Keepy Uppy

Evan Placey
Tutti Frutti
York Theatre Royal

Eden Dominique (Mum), Danny Childs (Joey) and Vittorio Angelone Credit: Brian Slater
Danny Childs (Joey) Credit: Brian Slater
Vittorio Angelone, Danny Childs (Joey) and Eden Dominique (Mum) Credit: Brian Slater

To celebrate the World Cup and the UK’s enduring love affair with football, Leeds-based theatre company Tutti Frutti has chosen to stage a play all about the beautiful game. Mercifully for a non-football fan such as myself, you don’t need to know much about the sport in order to enjoy Keep Uppy, and playwright Evan Lacey does a swell job of showing how a love of the game can take hold from a young age.

10-year-old Joey (Danny Childs) is obsessed with football, a passion he shares with his doting mother (Eden Dominique). Like many youngsters, he dreams of emulating his sporting heroes (Jamie Vardy, John Stones and Lionel Messi, to name but a few) and scoring the winning goal for his team.

When match day finally arrives, Joey is giddy with excitement. However, before he can show off his skills on the pitch, he must contend with a litany of obstacles, including a last-minute dash to the pharmacist for an inhaler, shrunken football kits and missing half-time oranges.

Set over the course of a single hectic morning, Keepy Uppy has a pleasing storybook simplicity, and its action is propelled forward by Lacey’s rhyming dialogue and Dom Sales’s percussive score, which is confidently performed by Vittorio Angelone.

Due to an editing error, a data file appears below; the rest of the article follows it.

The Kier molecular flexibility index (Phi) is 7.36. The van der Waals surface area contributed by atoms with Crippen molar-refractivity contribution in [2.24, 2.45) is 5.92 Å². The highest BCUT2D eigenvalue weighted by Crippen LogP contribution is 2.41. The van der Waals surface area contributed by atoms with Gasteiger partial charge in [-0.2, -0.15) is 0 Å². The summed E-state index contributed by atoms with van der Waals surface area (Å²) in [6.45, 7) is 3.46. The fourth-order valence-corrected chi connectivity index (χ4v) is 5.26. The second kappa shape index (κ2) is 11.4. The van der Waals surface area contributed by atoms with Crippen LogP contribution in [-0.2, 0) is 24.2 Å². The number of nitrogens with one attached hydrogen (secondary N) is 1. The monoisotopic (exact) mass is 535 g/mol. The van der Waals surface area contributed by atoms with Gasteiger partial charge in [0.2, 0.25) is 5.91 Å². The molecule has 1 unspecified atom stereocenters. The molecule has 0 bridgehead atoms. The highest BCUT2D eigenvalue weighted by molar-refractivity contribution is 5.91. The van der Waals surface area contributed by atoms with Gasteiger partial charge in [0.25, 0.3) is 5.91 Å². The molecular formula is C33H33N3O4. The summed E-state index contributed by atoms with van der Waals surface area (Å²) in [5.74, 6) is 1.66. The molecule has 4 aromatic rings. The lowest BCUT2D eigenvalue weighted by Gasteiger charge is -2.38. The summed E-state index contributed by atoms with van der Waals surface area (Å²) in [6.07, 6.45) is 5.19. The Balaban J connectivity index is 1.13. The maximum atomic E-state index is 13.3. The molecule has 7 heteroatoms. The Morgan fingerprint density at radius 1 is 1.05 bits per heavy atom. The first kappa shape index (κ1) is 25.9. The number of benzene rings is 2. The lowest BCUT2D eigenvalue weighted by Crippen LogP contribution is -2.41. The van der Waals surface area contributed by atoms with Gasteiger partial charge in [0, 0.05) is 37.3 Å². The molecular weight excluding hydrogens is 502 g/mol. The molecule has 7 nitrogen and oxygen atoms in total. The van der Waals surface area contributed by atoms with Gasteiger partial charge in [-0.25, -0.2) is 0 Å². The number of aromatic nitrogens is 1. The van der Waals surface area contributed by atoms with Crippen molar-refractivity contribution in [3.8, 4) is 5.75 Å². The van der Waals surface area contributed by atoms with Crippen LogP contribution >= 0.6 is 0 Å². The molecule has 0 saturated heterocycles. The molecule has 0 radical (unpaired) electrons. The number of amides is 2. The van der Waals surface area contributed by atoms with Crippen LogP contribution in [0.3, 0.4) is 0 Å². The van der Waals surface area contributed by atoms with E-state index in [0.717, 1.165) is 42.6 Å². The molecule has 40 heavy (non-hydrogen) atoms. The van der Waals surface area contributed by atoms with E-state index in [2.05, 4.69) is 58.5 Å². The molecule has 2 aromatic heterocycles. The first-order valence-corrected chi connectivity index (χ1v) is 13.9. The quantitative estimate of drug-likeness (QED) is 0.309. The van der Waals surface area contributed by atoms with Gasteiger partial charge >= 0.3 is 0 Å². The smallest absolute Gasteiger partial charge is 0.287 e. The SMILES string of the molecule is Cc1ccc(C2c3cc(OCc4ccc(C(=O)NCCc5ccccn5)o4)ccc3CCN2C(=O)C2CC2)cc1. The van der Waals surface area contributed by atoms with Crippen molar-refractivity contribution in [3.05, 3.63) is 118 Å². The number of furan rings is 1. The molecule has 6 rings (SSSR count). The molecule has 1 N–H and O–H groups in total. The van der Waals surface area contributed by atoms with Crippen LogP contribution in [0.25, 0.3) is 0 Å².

The most magical aspect of the production is the ways in which it depicts Joey’s love of football. In one memorable scene, Joey is unable to resist turning the breakfast table into a football pitch, with boiled eggs and soldiers doubling as goalies and outfielders. It’s in moments such as this that one can most appreciate Wendy Harris’s sure-handed direction and Kate Bunce’s inventive set design.

The mother and son duo are wonderfully played by Danny Childs and Eden Dominique, who invest their characters with considerable warmth and charm. Angelone provides solid support in various supporting roles, and the three performers cope brilliantly with Joel Daniels’s kinetic movement direction, which sees them skipping, leaping and cartwheeling with abandon.

It’s a big thing asking children between three and seven to sit attentively for an hour. The youngsters in the audience were enchanted by Keepy Uppy, and so was I. Following the success of Underneath a Magical Moon and Ugly Duckling, I’m pleased to say that Tutti Frutti has scored again.

Reviewer: James Ballands

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